Wolfram Computation Meets Knowledge

Wolfram Summer School


Vallorie Peridier

Educational Innovation

Class of 2016


Vallorie Peridier is an associate professor of mechanical engineering at Temple University in Philadelphia, Pennsylvania. She is also the university-wide coordinator for the quantitative literacy, science and technology courses offered in the general education program curriculum taken by all Temple University undergraduates.

Project: A Twelve-Session Micro-Course in the Wolfram Language to Teach Coding and Computational Thinking to Incoming College Freshmen

In the 2016–2017 academic year, Temple University will pilot an innovative modular course, tentatively entitled “Demystifying Technology.” The course consists of self-contained micro-courses given in six modular topic areas, including algorithmic thinking, big data and privacy, entrepreneurship and self-expression and so forth. Each micro-course is exactly two weeks long, except for the “coding” module, which is four weeks in length. The student chooses a micro-course in each of the six topic areas and takes them sequentially.

In the context of the above piloted course, I wish to develop a module for the four-week coding module called “Introduction to Computational Thinking in the Wolfram Language.”

A capacity for computational thinking is, to me, perhaps one of the most empowering capabilities that a student could develop. Furthermore, in my view, the Wolfram Language seems an especially promising vehicle to teach computational/algorithmic thinking, owing to the language’s overall design, elegance and profoundly systematic implementation.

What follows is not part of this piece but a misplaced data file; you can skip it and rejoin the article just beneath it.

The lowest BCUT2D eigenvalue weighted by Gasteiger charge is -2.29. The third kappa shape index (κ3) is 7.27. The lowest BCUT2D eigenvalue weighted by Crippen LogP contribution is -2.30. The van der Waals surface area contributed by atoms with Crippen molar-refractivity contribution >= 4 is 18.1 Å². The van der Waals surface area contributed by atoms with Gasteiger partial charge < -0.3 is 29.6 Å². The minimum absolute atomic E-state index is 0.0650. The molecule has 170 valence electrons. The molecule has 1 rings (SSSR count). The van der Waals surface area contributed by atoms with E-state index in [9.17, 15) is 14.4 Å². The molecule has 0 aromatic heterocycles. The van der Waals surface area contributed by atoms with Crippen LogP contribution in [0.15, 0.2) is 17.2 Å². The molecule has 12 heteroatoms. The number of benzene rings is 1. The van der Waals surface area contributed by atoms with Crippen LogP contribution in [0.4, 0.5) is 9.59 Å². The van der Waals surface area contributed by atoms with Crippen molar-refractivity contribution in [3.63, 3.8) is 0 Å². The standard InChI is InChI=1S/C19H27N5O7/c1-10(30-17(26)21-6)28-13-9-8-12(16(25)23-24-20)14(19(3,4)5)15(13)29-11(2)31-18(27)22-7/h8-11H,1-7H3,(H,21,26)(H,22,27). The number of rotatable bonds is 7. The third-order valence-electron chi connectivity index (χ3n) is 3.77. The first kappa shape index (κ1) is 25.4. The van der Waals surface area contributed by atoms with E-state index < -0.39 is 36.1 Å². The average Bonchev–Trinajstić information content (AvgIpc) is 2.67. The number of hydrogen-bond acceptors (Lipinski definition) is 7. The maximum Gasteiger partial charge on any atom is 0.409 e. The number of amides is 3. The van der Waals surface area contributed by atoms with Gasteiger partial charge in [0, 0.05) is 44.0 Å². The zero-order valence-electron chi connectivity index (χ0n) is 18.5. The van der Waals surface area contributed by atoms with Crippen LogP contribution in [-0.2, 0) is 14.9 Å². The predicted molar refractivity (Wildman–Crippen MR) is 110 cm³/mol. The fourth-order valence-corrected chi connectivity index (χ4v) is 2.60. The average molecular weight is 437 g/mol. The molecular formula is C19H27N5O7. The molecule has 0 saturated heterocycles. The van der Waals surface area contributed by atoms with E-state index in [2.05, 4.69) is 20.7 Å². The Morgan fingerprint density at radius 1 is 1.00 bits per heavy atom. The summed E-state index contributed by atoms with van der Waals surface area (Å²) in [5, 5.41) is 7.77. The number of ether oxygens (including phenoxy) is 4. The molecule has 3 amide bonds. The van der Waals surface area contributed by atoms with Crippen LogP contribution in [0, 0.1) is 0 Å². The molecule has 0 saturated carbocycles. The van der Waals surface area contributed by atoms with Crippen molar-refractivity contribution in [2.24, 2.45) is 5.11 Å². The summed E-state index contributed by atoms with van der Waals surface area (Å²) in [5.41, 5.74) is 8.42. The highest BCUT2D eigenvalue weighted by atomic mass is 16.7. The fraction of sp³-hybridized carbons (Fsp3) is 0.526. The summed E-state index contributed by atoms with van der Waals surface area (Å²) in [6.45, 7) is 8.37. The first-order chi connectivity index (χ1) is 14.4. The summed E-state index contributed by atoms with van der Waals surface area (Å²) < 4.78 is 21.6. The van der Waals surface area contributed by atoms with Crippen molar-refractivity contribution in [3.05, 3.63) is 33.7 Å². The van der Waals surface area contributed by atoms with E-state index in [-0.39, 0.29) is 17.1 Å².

The choice of using the Wolfram Language to teach computational thinking has several further advantages in the context of this proposed “coding” micro-course. First, students can express quite powerful algorithms in a very concise fashion; this will be motivational. Second, students will no doubt make the connection between the Wolfram Language and Wolfram|Alpha, and will be curious to learn more. Finally, I just really like the Wolfram Language and feel that I would enjoy teaching this course.

My goals for this project are:

  1. To map out specifically the “must do” and “would like to do” course learning objectives
  2. To map out the sequence of topics and demonstration/lecture in each of the twelve classes
  3. To possibly develop a specific syllabus and activities/assignments

Considerations in the development of this course include:

  1. The course will likely be given in a computer lab classroom. However, Temple students are not required to own a computer, and this may impact the course in unanticipated ways.
  2. Incoming freshmen represent an enormous range of backgrounds and native ability vis-á-vis computational thinking. Each assignment and activity should be designed to interest and accommodate the anticipated diversity of the students.